Rodrigo de la Cadena (born January 3, 1988 or 1989) - Mexican singer, songwriter
Watch a video bio (in Spanish) of de la Cadena and the great "bolero" singers here
Cadena gives an 'at-home' concert during the 2020 pandemic here
Cadena performs 'El dia' here
John Ronald Reuel (JRR) Tolkien (born January 3, 1892) – British fantasy fiction author and poet
Read about Tolkien's inventing the Elvish languages Qenya and Sindarin here
Qenya is the Elvish Latin - a literary language not used as a spoken vernacular; it was reserved for poetry, for song, for lament, for magic," says Hoyt. "Whereas Sindarin, at least among the elves in his book, was a spoken language." Qenya is based on the grammatical principles of Finnish and, on paper, has similar dots and umlauts to indicate any changes in sound of the various characters. Also, words in Finnish and Qenya have a high number of possible word endings depending on the context of the sentence. Sindarin, described in the books as a descendant of Qenya, is based heavily on Welsh, one of Tolkien's favourite languages because of the way it sounded.
Read about Tolkien's dwarves as representing the Jewish people here
Watch a 1968 TV biographical documentary of Tolkien:
Goblin Feet (1915)
I am off down the road
Where the fairy lanterns glowed
And the little pretty flitter-mice are flying:
A slender band of grey
It runs creepily away
And the hedges and the grasses are a-sighing.
The air is full of wings
Of the blundery beetle-things
That warn you with their whirring and their humming
O! I hear the tiny horns
Of enchanted leprechauns
And the padding feet of many gnomes a-coming!
O! the lights. O! the gleams: O! the little tinkly sounds:
O! the rustle of their noiseless little robes:
O! the echo of their feet, of their little happy feet:
O! their swinging lamps in little star-lit globes.
I must follow in their train
Down the crooked fairy lane
Where the coney-rabbits long ago have gone,
And where silvery they sing
In a moving moonlit ring
All a-twinkle with the jewels they have on.
They are fading round the turn
Where the glow-worms palely burn
And the echo of their padding feet is dying!
O! it's knocking at my heart—
Let me go! O! let me start!
For the little magic hours are all a-flying.
O! the warmth! O! the hum!
O! the colours in the dark!
O! the gauzy wings of golden honey-flies!
O! the music of their feet—of their dancing goblin feet!
O! the magic! O! the sorrow when it dies.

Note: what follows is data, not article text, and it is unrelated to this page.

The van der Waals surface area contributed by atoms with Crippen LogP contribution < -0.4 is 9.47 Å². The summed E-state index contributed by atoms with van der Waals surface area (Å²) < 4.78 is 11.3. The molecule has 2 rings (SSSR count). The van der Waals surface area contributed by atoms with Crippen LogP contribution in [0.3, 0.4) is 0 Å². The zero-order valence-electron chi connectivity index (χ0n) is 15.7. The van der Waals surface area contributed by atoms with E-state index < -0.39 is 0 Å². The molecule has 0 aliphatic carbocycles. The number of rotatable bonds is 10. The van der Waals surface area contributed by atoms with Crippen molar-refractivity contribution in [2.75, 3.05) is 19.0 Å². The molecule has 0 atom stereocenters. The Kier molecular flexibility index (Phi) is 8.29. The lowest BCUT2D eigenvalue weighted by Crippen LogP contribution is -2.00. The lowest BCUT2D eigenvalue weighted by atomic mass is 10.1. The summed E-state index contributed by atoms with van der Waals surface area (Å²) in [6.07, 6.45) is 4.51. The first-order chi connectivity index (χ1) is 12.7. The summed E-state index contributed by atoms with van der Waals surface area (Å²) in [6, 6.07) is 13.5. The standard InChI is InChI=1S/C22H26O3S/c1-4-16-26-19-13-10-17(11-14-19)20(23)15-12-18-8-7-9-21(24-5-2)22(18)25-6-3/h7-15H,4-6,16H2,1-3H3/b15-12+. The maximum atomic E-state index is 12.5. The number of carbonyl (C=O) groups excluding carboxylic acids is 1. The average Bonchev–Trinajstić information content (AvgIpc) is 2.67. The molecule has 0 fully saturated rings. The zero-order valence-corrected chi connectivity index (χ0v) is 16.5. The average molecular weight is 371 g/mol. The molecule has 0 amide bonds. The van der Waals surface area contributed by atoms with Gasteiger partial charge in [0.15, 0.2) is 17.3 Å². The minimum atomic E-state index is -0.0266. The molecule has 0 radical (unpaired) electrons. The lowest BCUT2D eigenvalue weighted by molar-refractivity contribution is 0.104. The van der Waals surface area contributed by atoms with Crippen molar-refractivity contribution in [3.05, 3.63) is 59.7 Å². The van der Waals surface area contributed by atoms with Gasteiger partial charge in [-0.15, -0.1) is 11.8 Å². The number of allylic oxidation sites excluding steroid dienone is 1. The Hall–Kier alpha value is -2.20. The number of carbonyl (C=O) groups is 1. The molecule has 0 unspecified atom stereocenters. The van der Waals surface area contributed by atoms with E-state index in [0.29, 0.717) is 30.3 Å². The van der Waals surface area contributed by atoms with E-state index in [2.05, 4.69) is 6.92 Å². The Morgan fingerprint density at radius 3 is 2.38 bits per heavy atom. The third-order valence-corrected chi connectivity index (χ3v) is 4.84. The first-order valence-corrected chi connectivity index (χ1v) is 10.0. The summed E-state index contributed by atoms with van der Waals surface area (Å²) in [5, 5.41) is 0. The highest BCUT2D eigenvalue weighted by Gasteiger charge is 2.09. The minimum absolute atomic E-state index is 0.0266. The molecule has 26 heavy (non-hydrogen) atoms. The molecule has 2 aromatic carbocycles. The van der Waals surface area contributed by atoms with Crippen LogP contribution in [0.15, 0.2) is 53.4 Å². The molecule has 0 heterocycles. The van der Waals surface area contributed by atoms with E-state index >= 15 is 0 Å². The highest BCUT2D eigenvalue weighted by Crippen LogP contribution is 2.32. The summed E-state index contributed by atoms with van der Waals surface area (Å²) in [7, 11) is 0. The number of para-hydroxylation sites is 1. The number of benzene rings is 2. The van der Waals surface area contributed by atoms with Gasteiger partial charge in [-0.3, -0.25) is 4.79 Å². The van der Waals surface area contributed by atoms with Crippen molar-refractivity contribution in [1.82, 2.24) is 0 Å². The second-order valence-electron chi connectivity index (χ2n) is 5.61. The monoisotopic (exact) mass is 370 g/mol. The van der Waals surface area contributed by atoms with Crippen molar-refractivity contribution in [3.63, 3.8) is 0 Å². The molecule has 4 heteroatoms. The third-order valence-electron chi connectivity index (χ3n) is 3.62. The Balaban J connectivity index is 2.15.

Marcus Tullius Cicero (born January 3, 106 BC) Roman philosopher – “Laelius De Amicitia” (Laellius on Friendship)
Excerpt from “Laelius On Friendship” translated by W.A. Falconer
But inasmuch as things human are frail and fleeting,
we must be ever on the search for some persons
whom we shall love and
who will love us in return;
for if goodwill and affection are taken away,
every joy is taken from life.
For me, indeed, though he was suddenly snatched away,
Scipio still lives and will always live;
for it was his virtue that caused my love and that is not dead.”
Savitribai Phule (born January 3, 1831) - Indian poet, teacher, educator of women
Savitribai Phule was born on 3 January 1831 in a poor farming family in Naigaon, a place situated on Pune-Satara Road, some 50 km from Pune. In 1840, at the tender age of nine, she was married to thirteen-year-old Jyotirao Phule.
She never received formal education before her marriage; it was her husband, Jyotirao Phule, who wished to educate her, a venture which met fierce resistance from his family. In 1841, Jyotirao started her education and training to become a teacher.
On 1 January 1848, Savitribai and Jyotirao Phule established India’s first open school for girls in the city of Pune, with a batch of nine girls, mainly from Shudra and Atee Shudra communities, also making her first and youngest female school teacher of modern India, at age of seventeen.
In 1854, Savitribai published her first collection of poems, Kavyaphule, making her first modern poetess of Marathi literature.
In 1897, during the third pandemic of bubonic plague, Savitribai and Yashavantrao [her son] opened a clinic in the area of Sasane Mala, Hadapsar near Pune, area free of infection. Savitribai personally took the affected to the clinic, Yashavantrao treated them. It is while caring for plague patients, she contracted disease herself. She left the world on 10 March 1897, only losing to plague with vision of a better world in her eyes.
[Excerpt from this article]
Two of Savitribai Phule's poems
Go, Get Education
Be self-reliant, be industrious
Work, gather wisdom and riches,
All gets lost without knowledge
We become animal without wisdom,
Sit idle no more, go, get education
End misery of the oppressed and forsaken,
You’ve got a golden chance to learn
So learn and break the chains of caste.
Throw away the Brahman’s scriptures fast.
Rise, to learn and act
Weak and oppressed! Rise my brother
Come out of living in slavery.
Manu-follower Peshwas are dead and gone
Manu’s the one who barred us from education.
Givers of knowledge– the English have come
Learn, you’ve had no chance in a millennium.
We’ll teach our children and ourselves to learn
Receive knowledge, become wise to discern.
An upsurge of jealousy in my soul
Crying out for knowledge to be whole.
This festering wound, mark of caste
I’ll blot out from my life at last.
In Baliraja’s kingdom, let’s beware
Our glorious mast, unfurl and flare.
Let all say, “Misery go and kingdom come!”
Awake, arise and educate
We’ll come together and learn
Slumber not but blow the trumpet
O Brahman, dare not you upset.
Give a war cry, rise fast
Rise, to learn and act.
More poetry by Savitribai Phule
Thelma Schoonmaker (born January 3, 1940) U.S. editor, collaborator with filmmaker Martin Scorsese